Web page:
Why this delay in view of his urgent goal to reach Jerusalem? The most plausible answer lies in the continuation of the narrative.  Of the seven days spent waiting in Troas, the activity of only one day appears in the divine record: “And on the first day of the week, when we were gathered together to break bread, Paul began talking to them, intending to depart the next day” (Acts 20:7).  The delay of seven days indicates Paul arrived in Troas on the preceding Monday, and desiring to meet with the church in that city before continuing his journey, he and his companions “stayed seven days” until the church assembled again on “the first day of the week.”

The primary design of the meeting on the first day of the week was “to break bread,” and all but sabbatarians understand this as a reference to eating the Lord’s Supper (cf. 1 Corinthians 11:17ff).  The phrase “to break bread” in the Greek reflects an infinitive of purpose, meaning the primary reason for the assembly on the first day of the week was to observe the supper.  From this inspired account, the conclusion is irresistible that the church in Troas was accustomed to assembling for worship every Sunday.

We believe in congregational singing without the use of instrumental music.

The New Testament is quite clear and very specific regarding the authorized form of music to be used in church worship. There are only two major categories of music available – vocal and mechanical. The question for the sincere worshipper seeking only to worship in spirit and in truth is: what kind of music is authorized for the church in worship? All passages in the New Testament relating to Christian worship authorize the act of singing (Acts 16:25; Romans 15:9; I Corinthians 14:15; Ephesians 5:18, 19; Colossians 3:16, 17; Hebrews 2:12; 13:15; James 5:13). There are no exceptions to this inspired teaching.

Absolutely no support exists for the introduction of instruments of music into the worship of the church. No apostle ever taught the use of instruments, no New Testament church is depicted as using any instruments, and furthermore, even history reveals that instrumental music was unknown in Christian worship until after the sixth century. In the year 139 A.D., Justin Martyr wrote: “The use of singing with instrumental music was not received in the Christian churches, as it was among the Jews in their infant state, but only the use of plain song.”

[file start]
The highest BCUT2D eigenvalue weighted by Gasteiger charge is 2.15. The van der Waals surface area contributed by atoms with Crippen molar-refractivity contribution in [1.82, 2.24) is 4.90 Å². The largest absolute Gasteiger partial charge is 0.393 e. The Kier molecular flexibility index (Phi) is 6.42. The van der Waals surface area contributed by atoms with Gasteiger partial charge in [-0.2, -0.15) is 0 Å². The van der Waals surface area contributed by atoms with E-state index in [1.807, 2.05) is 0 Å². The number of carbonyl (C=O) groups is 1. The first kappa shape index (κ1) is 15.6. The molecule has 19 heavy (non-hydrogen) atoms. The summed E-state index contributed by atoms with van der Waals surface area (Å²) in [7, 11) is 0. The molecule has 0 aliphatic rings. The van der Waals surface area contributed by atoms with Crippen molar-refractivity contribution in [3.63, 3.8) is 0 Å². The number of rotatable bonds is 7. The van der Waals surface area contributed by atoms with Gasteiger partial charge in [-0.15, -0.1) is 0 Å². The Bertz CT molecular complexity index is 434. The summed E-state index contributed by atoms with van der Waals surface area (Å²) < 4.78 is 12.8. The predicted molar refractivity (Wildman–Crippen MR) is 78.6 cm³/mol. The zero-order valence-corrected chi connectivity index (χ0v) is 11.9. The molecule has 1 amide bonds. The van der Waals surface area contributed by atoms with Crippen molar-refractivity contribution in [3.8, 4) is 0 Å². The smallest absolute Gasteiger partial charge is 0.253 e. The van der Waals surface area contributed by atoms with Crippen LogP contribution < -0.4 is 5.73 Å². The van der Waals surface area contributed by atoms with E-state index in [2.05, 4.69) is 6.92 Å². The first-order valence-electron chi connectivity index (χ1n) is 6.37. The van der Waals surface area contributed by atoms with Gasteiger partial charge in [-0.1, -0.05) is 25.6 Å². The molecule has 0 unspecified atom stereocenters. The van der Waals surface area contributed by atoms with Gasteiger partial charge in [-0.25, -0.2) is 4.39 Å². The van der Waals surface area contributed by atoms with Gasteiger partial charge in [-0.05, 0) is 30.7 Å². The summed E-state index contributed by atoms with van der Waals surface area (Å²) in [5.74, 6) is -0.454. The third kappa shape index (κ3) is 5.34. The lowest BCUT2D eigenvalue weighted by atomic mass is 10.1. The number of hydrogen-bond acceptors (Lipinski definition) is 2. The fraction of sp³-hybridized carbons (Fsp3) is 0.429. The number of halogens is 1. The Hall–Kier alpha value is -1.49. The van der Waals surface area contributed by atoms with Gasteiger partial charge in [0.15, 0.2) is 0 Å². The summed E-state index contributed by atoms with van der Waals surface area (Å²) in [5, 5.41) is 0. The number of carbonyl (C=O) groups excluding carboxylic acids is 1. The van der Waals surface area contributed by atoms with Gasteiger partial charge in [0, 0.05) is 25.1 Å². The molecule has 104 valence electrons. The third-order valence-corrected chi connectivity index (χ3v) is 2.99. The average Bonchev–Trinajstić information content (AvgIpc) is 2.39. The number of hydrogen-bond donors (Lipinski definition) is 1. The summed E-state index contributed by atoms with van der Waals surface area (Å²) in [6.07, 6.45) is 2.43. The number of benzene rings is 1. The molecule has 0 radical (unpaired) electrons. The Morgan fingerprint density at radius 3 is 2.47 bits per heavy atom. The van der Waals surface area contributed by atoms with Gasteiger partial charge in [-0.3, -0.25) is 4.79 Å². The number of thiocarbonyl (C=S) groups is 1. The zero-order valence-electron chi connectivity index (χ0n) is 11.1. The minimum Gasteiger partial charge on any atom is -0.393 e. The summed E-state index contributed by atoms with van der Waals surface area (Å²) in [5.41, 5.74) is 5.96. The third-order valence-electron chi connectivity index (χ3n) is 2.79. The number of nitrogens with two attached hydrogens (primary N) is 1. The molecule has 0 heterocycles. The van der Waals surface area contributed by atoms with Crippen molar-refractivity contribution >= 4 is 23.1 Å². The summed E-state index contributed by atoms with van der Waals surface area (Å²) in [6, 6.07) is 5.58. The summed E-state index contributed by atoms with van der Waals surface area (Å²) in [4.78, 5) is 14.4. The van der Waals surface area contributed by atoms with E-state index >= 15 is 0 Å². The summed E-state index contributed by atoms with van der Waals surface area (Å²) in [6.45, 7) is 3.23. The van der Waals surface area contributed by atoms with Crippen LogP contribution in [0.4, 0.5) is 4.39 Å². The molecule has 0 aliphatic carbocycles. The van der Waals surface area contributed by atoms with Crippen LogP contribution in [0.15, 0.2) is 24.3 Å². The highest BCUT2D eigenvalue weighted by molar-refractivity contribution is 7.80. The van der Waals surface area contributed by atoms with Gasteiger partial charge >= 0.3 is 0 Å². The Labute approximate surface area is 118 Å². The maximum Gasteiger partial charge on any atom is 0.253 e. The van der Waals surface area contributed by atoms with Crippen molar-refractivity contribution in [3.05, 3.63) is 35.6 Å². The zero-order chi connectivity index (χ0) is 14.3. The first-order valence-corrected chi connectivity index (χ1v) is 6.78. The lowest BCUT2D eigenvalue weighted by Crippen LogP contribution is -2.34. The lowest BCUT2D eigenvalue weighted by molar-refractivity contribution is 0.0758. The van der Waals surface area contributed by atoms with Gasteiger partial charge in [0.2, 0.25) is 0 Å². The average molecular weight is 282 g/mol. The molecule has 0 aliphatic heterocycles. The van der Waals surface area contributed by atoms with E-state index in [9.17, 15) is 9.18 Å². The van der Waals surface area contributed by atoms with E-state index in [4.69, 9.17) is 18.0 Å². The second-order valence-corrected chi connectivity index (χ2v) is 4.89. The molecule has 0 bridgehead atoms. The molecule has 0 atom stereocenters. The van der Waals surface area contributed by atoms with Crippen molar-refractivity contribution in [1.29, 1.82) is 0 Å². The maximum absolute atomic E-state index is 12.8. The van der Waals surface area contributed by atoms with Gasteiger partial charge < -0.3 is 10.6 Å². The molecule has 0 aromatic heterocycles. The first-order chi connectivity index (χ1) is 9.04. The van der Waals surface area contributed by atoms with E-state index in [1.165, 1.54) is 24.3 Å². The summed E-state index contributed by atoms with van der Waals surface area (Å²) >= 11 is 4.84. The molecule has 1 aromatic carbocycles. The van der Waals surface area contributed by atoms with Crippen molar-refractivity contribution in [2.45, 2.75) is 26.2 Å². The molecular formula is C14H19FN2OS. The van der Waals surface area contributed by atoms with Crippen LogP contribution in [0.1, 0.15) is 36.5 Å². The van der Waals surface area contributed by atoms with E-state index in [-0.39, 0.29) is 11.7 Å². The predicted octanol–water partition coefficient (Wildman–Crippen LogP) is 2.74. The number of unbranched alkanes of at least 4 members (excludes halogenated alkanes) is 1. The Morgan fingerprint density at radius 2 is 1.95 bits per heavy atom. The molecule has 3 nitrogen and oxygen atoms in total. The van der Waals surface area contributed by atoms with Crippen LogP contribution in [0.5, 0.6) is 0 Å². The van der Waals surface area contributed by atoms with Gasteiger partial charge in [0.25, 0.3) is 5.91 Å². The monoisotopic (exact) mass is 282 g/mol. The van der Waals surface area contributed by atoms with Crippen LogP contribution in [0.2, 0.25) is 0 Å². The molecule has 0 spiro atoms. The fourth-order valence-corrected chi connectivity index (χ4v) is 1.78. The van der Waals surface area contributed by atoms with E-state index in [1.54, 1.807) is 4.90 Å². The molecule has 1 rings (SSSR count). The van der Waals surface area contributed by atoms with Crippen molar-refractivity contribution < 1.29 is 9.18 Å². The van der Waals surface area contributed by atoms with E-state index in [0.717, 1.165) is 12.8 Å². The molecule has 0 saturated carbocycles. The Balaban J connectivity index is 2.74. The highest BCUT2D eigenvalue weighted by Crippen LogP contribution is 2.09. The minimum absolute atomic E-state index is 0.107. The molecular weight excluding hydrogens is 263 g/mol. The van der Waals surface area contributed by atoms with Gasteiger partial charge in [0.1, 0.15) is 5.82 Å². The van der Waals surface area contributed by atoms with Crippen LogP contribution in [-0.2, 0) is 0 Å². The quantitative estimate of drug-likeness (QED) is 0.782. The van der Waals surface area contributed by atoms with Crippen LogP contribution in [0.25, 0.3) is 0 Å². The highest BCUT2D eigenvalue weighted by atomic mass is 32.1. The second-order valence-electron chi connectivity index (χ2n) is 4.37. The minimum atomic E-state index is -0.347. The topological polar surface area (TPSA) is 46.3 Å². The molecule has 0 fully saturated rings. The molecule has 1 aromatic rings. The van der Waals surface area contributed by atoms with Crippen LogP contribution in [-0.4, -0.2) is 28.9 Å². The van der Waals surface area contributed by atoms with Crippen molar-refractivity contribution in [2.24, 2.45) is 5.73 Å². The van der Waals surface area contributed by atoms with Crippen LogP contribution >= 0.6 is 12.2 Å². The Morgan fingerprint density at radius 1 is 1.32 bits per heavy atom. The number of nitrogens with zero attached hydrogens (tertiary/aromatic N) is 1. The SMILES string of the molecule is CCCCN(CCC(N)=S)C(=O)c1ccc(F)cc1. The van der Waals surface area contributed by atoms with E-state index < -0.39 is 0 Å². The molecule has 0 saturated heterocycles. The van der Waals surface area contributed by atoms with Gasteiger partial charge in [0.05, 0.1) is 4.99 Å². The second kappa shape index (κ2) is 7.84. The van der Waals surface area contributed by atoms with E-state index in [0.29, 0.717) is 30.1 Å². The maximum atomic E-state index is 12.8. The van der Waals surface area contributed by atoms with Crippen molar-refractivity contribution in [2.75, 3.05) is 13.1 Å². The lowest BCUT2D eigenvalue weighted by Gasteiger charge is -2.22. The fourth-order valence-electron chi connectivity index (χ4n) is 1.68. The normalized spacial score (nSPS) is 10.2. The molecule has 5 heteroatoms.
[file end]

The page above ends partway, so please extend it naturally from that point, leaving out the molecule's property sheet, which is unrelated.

If the instrument was not used in Christian worship until the year 755 A.D., it goes without saying that previously it was unknown in the church of Christ. The question then begs to be asked: who brought the instrument into the worship - God or man? Since God promised the apostles “all truth” in the 1st century, we may conclude that the introduction of the instrument in the 8th century to be the innovation of man, and its continued use to be after the tradition of men and thus vain worship (Mark 7:7). Sincere Bible students are aware that God did not accept innovations in worship by Cain (Genesis 4) or Nadab and Abihu (Leviticus 10). The New Testament declares He will not accept innovations in Christian worship either (I Corinthians 4:6; II John 9; Revelation 22:18-19).

We believe in prayer.

The New Testament church was dedicated to prayer. In fact, prayer is so essential to the spiritual health and well-being of the children of God, it is not only to be enjoined during the corporate worship of the church on the first day of the week, but prayer is to be exercised continually, Paul urging Christians to “pray without ceasing; in everything give thanks; for this is God’s will for you in Christ Jesus" (I Thessalonians 5:17, 18). Accordingly, the worship of the church involves prayer. From the day the church began on Pentecost, even until the present, prayer has been a constant companion of the church in worship (Acts 2:42).